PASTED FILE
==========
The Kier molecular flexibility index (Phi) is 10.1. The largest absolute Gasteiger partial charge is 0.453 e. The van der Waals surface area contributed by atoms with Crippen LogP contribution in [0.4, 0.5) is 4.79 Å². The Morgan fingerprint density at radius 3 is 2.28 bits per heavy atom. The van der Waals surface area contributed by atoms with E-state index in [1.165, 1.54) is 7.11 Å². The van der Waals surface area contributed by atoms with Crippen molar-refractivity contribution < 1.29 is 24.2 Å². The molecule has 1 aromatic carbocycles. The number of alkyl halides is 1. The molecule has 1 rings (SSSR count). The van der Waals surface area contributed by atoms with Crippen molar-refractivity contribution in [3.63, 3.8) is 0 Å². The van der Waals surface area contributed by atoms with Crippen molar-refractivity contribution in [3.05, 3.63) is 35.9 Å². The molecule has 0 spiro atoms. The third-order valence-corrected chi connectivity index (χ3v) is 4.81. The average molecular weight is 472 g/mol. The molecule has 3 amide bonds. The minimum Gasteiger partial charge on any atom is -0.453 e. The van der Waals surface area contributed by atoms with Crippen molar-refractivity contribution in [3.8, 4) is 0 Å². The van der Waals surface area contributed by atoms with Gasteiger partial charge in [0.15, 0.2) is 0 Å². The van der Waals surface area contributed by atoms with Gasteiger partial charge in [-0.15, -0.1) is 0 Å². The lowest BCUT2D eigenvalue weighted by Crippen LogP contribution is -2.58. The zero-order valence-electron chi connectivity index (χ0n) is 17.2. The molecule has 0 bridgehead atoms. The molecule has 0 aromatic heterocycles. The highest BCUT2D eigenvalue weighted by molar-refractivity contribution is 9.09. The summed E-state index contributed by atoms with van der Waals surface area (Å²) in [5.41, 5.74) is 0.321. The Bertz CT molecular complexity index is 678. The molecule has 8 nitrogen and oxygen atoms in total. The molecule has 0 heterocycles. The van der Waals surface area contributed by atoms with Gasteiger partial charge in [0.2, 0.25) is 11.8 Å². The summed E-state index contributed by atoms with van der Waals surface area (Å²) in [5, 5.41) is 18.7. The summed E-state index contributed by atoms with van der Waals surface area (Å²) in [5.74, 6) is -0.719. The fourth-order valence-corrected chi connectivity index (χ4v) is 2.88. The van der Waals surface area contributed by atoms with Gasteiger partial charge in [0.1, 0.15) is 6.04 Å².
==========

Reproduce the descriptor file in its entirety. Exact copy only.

The Kier molecular flexibility index (Phi) is 10.1. The largest absolute Gasteiger partial charge is 0.453 e. The van der Waals surface area contributed by atoms with Crippen LogP contribution in [0.4, 0.5) is 4.79 Å². The Morgan fingerprint density at radius 3 is 2.28 bits per heavy atom. The van der Waals surface area contributed by atoms with E-state index in [1.165, 1.54) is 7.11 Å². The van der Waals surface area contributed by atoms with Crippen molar-refractivity contribution < 1.29 is 24.2 Å². The molecule has 1 aromatic carbocycles. The number of alkyl halides is 1. The molecule has 1 rings (SSSR count). The van der Waals surface area contributed by atoms with Crippen molar-refractivity contribution in [3.63, 3.8) is 0 Å². The van der Waals surface area contributed by atoms with Crippen molar-refractivity contribution in [3.05, 3.63) is 35.9 Å². The molecule has 0 spiro atoms. The third-order valence-corrected chi connectivity index (χ3v) is 4.81. The average molecular weight is 472 g/mol. The molecule has 3 amide bonds. The minimum Gasteiger partial charge on any atom is -0.453 e. The van der Waals surface area contributed by atoms with Crippen molar-refractivity contribution in [3.8, 4) is 0 Å². The van der Waals surface area contributed by atoms with Gasteiger partial charge in [0.15, 0.2) is 0 Å². The van der Waals surface area contributed by atoms with Gasteiger partial charge in [-0.15, -0.1) is 0 Å². The lowest BCUT2D eigenvalue weighted by Crippen LogP contribution is -2.58. The zero-order valence-electron chi connectivity index (χ0n) is 17.2. The molecule has 0 bridgehead atoms. The molecule has 0 aromatic heterocycles. The highest BCUT2D eigenvalue weighted by molar-refractivity contribution is 9.09. The summed E-state index contributed by atoms with van der Waals surface area (Å²) in [5.41, 5.74) is 0.321. The Bertz CT molecular complexity index is 678. The molecule has 8 nitrogen and oxygen atoms in total. The molecule has 0 heterocycles. The van der Waals surface area contributed by atoms with Gasteiger partial charge in [0.2, 0.25) is 11.8 Å². The summed E-state index contributed by atoms with van der Waals surface area (Å²) in [5, 5.41) is 18.7. The summed E-state index contributed by atoms with van der Waals surface area (Å²) in [5.74, 6) is -0.719. The fourth-order valence-corrected chi connectivity index (χ4v) is 2.88. The van der Waals surface area contributed by atoms with Gasteiger partial charge in [0.1, 0.15) is 6.04 Å².